Andrew Garfield, Mahershala Ali, Ruth Negga, and five others received their first-ever acting nominations for 2017. While these actors are new to the Academy Awards, you may recognize them from their earlier work.
In 1974, a teenage newspaper heiress and Berkeley undergrad was kidnapped at gunpoint from her apartment, setting off one of the most bizarre episodes in recent history. The kidnappers, completely off the map before Patty Hearst disappeared into the San Francisco night, were a small band of young, ferociously militant political radicals, dedicated to the rights of prisoners and the working class. They called themselves the Symbionese Liberation Army. Over the course of about three years they robbed banks, senselessly killed two innocent people, instigated a firefight after attempting to shoplift a pair of socks, and, most famously, converted their hostage and victim. They also achieved an undeniably visionary manipulation of the media, inciting perhaps the first modern media frenzy. Presenting resonating questions about the role of the media in America--mouthpiece? Messenger? Truth seeker? --The ethical dilemmas posed by new technologies, and the proximity of madness to political ... Written by
Sujit R. Varma
The public can sense when they're watching a symbolic tale of the age, especially when there is a young female figure at the centre, representing the soul of a nation, being competed-for by good and evil.
Here the symbolism is as stark as you can get. The heiress to one of the great American dynasties gets kidnapped, brainwashed and reduced to a helpless pawn in the hands of a group claiming to represent 'the will of the people' - supposedly meaning black people, though only one member of the original Symbionese Liberation Army is black. The rest are students from Berkeley, as Patty was, and the whole story is drenched in Californian hippie-talk. You can almost smell the drugs, as these ageing lefties recycle their lazy, dreamy philosophies, and (significantly) try to distance themselves, thirty years on, from the childish antics that surrounded the kidnap.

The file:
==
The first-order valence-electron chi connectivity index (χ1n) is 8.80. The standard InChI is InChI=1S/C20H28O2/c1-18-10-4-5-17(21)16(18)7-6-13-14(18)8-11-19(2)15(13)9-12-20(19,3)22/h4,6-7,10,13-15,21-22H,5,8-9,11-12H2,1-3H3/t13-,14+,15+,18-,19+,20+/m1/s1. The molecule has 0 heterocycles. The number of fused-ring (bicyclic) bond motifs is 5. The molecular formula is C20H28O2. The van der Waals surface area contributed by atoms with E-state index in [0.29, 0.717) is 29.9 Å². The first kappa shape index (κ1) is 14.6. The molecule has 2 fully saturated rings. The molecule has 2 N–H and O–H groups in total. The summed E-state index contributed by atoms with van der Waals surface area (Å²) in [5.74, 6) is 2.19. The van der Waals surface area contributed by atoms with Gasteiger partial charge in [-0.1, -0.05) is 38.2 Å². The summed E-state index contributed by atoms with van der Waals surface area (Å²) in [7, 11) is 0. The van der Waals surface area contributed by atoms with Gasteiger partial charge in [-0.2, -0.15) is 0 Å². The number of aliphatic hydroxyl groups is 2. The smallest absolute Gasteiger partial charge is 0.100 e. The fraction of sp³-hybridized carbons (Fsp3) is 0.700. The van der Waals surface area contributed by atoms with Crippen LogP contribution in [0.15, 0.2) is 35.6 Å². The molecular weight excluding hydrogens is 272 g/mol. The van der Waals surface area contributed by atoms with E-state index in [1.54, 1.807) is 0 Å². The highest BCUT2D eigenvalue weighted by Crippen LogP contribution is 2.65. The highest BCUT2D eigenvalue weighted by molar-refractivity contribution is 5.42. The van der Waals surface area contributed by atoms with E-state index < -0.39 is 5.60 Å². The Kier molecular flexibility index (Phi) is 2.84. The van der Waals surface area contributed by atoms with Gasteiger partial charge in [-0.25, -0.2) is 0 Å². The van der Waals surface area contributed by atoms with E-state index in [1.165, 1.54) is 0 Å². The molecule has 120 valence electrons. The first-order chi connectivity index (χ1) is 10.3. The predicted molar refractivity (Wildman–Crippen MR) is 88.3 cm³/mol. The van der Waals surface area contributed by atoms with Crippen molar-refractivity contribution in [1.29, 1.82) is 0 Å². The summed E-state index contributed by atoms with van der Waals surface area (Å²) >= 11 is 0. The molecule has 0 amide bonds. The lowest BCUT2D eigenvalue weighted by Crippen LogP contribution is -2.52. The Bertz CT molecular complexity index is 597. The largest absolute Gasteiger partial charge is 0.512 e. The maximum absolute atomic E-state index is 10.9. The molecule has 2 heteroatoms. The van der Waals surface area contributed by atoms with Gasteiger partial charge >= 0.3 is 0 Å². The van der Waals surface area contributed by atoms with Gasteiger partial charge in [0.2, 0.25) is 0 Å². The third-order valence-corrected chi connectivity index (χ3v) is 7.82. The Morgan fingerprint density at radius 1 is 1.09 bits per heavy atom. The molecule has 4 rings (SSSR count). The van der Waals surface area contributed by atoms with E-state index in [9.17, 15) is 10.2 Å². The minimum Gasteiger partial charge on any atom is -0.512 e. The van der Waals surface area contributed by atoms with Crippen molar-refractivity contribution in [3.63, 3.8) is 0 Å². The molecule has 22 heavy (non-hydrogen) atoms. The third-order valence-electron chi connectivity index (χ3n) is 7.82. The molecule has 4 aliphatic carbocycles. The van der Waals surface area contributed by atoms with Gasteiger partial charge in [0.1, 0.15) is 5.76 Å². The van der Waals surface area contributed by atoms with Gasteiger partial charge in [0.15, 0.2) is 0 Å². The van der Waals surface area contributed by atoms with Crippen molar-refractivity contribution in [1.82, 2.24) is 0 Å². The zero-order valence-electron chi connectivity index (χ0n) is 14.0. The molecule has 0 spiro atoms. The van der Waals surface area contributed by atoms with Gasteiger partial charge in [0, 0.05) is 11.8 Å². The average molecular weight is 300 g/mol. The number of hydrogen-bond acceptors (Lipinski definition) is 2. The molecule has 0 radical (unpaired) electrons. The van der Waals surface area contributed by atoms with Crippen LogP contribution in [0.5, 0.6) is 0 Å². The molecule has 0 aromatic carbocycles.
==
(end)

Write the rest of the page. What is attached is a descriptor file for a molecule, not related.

So, a 'General Field-Marshal' declares all black jailbirds to be political prisoners, though in another breath they have become prisoners-of-war, who need to be exchanged. This is called playing soldiers, though amazingly this rag-tag bunch is able to keep at bay thousands of police and troops for more than a year.
Meanwhile a dubious black preacher in multi-coloured robes has to be appointed as the neutral liaison man, but soon makes clear where his loyalties lie, with a speech that sounds like a send-up of over-emotive ghetto sermonising.
Perhaps most symbolic of all is the demand from the Army council that the Hearst fortune should be spent on 'feeding the poor of California', resulting in a chaotic distribution of groceries to huge, pressing crowds, with at least one person crushed to death. The sheer immaturity of the student-revolutionary mind is writ large in this drama. (One of the retired class-warriors admits he was inspired by the Robin Hood films.) We know, of course, that Patty lived happily ever after, marrying her bodyguard and mothering two children. Yet there is something unreal about her in these few short clips, as though something died inside her during her captivity. And many have noted the irony of her brief jail sentence, reduced to almost nothing, thanks to powerful family connections.
The final irony is that the protest-lobby of 1974/5 did actually have a few grains of justice on their side. After Vietnam (America's first-ever defeat) and Watergate, which made the president look both corrupt and incompetent, young people could not be expected to show the same instinctive regard for authority that their elders had. A more mature form of protest might have gained a willing audience from higher-up. But the Hearst kidnapping demonstrated that students are generally the wrong people to do the bossing, and should go back to their schoolbooks.
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